Instead, you could make an ultimate version of your article which would be very valid for ranking in the search results, all optimized around and targeting these keywords within the article, making sure that you hit the most important points for each surrounding your broader topic.
The intent of all of these keywords are the same, so we don’t have to worry about targeting a different intent.
But, if we had keywords like this:
- Buying blue widgets
- What are the best blue widgets
- Blue widgets page
They all have a different user intent, as we can see:
- Buying blue widgets – transactional intent
- What are the best blue widgets – informational intent
- Blue widgets page – navigational intent
Then this is a situation where we would want to build separate pages to target the individual user intent behind each page variation.
Excessive Use of Anchor Text in Internal Links
An old-school SEO practice that used heavy and excessive exact-match anchor text on internal links could have a negative impact on rankings.
John Mueller may be on record saying that “you can do whatever you want” with your internal links.
However, in practice, this is not the case.
Rand Fishkin has observed that:
Only Focusing on Text Search in Your Optimization
There are a myriad of other types of search results besides organic and text search nowadays. You have a wide variety of rich snippets, featured results like top stories and cards, video search results, Google discover, and others.
Having a healthy mix of these types of search results in your SEO strategy moves beyond the “10 blue links” model and into the more dynamic realm of search results.
Don’t forget about also making sure that you optimize for the knowledge graph and entities also.
Making sure that such optimizations take place rather than just focusing on text search are all great ideas.
Using the Meta Keywords Tag
Yes, even now, this is still something that shows up on some websites during the course of SEO audits. Some sites will show the meta keywords tag, clearly optimized for various keywords.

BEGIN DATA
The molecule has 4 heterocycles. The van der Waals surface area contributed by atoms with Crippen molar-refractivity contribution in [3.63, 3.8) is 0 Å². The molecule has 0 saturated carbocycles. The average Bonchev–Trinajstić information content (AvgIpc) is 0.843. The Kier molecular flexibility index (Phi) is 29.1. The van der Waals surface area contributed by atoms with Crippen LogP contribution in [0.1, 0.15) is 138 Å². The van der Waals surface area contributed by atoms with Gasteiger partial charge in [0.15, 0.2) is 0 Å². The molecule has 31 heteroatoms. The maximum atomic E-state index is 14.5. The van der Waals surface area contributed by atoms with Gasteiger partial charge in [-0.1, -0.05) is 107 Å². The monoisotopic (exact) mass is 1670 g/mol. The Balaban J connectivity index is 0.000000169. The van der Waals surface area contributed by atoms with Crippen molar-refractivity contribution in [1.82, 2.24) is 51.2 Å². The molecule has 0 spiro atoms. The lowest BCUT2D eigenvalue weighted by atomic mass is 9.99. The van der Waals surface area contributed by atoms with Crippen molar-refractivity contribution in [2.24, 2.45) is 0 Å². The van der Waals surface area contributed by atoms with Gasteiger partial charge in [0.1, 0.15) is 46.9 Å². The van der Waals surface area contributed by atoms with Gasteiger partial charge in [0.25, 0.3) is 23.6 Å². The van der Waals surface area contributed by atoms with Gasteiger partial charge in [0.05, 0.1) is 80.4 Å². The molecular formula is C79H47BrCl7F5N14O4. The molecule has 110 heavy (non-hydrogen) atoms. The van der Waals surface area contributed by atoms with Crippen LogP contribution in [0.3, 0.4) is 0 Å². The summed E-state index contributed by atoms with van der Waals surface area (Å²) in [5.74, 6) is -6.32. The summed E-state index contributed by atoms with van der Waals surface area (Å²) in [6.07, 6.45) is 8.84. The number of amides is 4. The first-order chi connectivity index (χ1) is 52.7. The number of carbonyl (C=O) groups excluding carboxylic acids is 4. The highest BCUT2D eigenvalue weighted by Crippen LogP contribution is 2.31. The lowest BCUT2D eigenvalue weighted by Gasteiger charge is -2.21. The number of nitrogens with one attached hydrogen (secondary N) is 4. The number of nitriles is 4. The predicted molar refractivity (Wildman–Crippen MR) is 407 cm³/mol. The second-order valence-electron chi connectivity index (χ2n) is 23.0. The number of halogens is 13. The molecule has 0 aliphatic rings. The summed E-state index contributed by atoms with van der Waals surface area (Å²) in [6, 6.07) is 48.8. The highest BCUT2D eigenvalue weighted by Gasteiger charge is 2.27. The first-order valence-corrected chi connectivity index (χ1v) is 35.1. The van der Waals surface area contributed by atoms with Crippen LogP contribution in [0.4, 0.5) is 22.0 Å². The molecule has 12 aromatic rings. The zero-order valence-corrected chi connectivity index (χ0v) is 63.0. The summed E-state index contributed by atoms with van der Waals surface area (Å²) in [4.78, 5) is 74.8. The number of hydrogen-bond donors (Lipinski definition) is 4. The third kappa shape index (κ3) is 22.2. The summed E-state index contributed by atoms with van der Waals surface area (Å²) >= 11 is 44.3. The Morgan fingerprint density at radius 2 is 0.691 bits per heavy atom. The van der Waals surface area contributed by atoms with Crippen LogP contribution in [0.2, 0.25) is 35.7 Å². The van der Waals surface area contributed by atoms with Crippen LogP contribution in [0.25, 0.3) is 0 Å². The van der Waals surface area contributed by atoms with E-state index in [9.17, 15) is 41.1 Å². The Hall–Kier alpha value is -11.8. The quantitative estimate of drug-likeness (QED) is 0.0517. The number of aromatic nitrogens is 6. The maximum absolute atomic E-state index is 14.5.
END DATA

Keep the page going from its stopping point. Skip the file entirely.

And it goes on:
While this worked in the early 2000s, it hasn’t really been much of an SEO technique since then. In fact, for a long time now (for more than a decade), the major search engines discontinued the use of the meta keywords tag in ranking.
Sadly, for SEO, there is no further benefit of using this particular tag.
However, instead of blindly using the meta keywords tag, there are certain reporting situations in which this may be useful, such as using them for easier reporting for large-scale e-commerce websites.
But, other than that, trying to use them to game Google rankings won’t give you much game.
Writing Low-Quality Content Without Enough Significant Value-Add
It used to be that you could get away with stringing a few headlines together from the search results, and writing your content quickly. You could also sprinkle in a few keywords throughout your page, and call it a day.
Sadly, those days are long behind us.
Now, you have to write content that consistently matches or beats your competitors within the SERPs (search engine results pages).
You also have to use best-in-class on-page optimization tools to figure out what, exactly, the pages are optimizing for.
It’s no longer enough to use a few target keywords sprinkled throughout the page of your content, and call it a day. A tool such as Surfer SEO or Frase.io will help you find all the mentions that you need for the topic you are writing about, and then you can naturally write your content with these keyword phrases.
It’s also no longer enough to write low-quality content without enough value-add. If you want to rank your content, you want to make sure that you write high-quality content with enough value add to make it even better than your competition.
Shaun Anderson of hobo-web.co.uk provides more guidelines to follow when creating great content and avoiding duplicate content:
The more modern approach to SEO is to make sure that you have better content than your competitors, that is also optimized, but also provides significant unique value-add.